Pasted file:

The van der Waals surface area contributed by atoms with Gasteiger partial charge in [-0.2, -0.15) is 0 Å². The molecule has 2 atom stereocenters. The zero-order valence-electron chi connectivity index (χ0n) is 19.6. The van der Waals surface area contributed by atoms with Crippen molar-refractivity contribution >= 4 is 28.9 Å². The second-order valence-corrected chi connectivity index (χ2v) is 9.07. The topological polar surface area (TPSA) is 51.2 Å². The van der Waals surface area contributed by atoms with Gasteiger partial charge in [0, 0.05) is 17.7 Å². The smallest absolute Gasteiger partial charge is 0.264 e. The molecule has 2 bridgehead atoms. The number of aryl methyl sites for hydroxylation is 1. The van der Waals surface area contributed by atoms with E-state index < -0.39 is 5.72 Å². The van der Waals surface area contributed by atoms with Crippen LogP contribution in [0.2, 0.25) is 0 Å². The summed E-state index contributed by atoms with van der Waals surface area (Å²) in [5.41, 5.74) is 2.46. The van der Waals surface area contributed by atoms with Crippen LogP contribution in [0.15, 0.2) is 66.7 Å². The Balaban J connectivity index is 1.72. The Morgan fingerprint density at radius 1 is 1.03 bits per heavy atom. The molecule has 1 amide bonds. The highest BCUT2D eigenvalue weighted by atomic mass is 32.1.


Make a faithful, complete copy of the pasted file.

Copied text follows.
The van der Waals surface area contributed by atoms with Gasteiger partial charge in [-0.2, -0.15) is 0 Å². The molecule has 2 atom stereocenters. The zero-order valence-electron chi connectivity index (χ0n) is 19.6. The van der Waals surface area contributed by atoms with Crippen molar-refractivity contribution >= 4 is 28.9 Å². The second-order valence-corrected chi connectivity index (χ2v) is 9.07. The topological polar surface area (TPSA) is 51.2 Å². The van der Waals surface area contributed by atoms with Gasteiger partial charge in [0, 0.05) is 17.7 Å². The smallest absolute Gasteiger partial charge is 0.264 e. The molecule has 2 bridgehead atoms. The number of aryl methyl sites for hydroxylation is 1. The van der Waals surface area contributed by atoms with E-state index < -0.39 is 5.72 Å². The van der Waals surface area contributed by atoms with Crippen LogP contribution in [0.2, 0.25) is 0 Å². The summed E-state index contributed by atoms with van der Waals surface area (Å²) in [5.41, 5.74) is 2.46. The van der Waals surface area contributed by atoms with Crippen LogP contribution in [0.15, 0.2) is 66.7 Å². The Balaban J connectivity index is 1.72. The Morgan fingerprint density at radius 1 is 1.03 bits per heavy atom. The molecule has 1 amide bonds. The highest BCUT2D eigenvalue weighted by atomic mass is 32.1.